That Gloria 330 just speaks to me. I'd cruise it all over town. Tokyo or Nashville (or both!).
The '79 Z28 reminds me of the one my oldest cousin bought brand new. I think he had it less than month before he replaced the stock 350/4-speed with a 427/Doug Nash 5-speed. Man, that thing was a beast...


That Trueno is BADASS. I want a spotlight on that! And surprisingly I felt myself thinking "Morrreee jdm Civics please!" Haha


You know what's the best , the Prius on the top photo ... XD
ps ... that Silvia is kind of nice , love how it's done .


I would kill for that The Gloria 330.


Would you please reveal whether you used ND filter while shooting?


Just fell in love with that AE86, this one is just a real beauty, very good work you've done there dude!
And thanks for those cool shots!


AirLift_Lucas  LOL


Mohammad_Akbarpour  Nope, no ND filter :)


jdmRob  Glad you liked the shots :)


I love the diversity of makes and models at the show. That mustang has a special place in my heart.


speedhunters_dino did you get any of the black truck next to the Camaro in the second photo down on Chapter 3?


"The Gloria 330 is a great example and all these cars need to look their best is lowering and some well-chosen wheels. Does anyone else agree with me on this?"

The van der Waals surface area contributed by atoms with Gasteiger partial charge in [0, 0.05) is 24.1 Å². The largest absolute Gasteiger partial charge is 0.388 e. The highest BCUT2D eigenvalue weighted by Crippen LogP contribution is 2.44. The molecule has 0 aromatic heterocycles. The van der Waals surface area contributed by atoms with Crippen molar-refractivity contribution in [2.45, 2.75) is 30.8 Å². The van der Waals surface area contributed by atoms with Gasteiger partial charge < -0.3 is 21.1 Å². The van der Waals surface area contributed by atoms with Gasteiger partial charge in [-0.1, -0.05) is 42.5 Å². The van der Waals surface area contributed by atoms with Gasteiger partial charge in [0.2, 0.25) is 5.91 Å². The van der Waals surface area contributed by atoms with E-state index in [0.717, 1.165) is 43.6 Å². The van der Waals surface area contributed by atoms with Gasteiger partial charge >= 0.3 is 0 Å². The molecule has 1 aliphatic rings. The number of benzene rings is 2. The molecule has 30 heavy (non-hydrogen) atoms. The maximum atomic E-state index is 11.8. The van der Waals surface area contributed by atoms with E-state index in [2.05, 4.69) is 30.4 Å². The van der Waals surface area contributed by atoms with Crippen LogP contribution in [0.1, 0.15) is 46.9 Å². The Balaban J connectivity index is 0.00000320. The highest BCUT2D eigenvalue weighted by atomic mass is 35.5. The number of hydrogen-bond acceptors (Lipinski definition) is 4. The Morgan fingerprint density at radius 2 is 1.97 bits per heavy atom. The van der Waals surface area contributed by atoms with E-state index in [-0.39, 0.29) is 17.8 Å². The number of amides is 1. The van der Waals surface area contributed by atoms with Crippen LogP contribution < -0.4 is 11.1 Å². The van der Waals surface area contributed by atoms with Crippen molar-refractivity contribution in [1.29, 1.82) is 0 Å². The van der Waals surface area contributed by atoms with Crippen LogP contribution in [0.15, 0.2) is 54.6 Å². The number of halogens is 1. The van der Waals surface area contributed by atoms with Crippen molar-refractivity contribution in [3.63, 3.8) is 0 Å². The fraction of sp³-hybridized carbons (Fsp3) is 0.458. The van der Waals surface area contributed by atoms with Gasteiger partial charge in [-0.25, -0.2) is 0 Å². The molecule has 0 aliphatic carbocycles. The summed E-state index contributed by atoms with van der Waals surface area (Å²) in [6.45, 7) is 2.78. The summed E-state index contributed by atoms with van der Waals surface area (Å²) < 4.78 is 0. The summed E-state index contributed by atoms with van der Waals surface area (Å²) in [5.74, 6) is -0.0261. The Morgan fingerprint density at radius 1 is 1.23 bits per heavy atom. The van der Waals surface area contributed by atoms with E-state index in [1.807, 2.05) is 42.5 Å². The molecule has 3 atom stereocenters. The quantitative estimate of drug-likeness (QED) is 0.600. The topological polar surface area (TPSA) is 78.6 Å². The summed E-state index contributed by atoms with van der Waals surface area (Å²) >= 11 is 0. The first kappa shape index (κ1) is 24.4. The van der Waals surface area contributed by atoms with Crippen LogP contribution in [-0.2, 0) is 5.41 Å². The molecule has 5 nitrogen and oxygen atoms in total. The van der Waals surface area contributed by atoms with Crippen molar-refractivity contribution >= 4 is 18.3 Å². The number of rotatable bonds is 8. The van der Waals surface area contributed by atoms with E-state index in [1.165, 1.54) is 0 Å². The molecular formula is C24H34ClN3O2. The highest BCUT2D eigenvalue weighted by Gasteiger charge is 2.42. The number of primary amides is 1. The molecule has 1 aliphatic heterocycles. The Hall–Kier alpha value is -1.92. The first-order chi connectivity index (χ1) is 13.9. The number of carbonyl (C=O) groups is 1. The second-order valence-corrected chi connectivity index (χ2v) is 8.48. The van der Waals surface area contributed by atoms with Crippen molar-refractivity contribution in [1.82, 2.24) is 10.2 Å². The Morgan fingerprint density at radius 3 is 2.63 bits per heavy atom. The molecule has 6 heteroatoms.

I think that people get those sorts of cars because they feel nostalgic about them, and used to ride around in the back of one as a kid. Their parents probably had a stock one, so they probably only /want/ to lower it and change the wheels, modifications-wise. That, and I don't know of many bolt-on appearance modifications for older cars, besides maybe fender skirts.
And regarding the "bonnet fins" (I don't know what they're actually called, so I'll just stick with "bonnet fins"), they reduce drag by helping prevent air from spilling over the sides of the car. You actually see a lot of similar concepts on modern cars if you look closely: roofs of modern camaros and corvettes, roof of Ferrari 458, roof of Toyobaru BFRT86, OEM-optional hard top on MR2 Spyder, Headlights of the Nissan Leaf...


I like that Crown in the cover pic




Great shots! Daihatsu Midget Citroen H camper wins the price for me :)  Question is: Can somebody sleep in that Motorhome?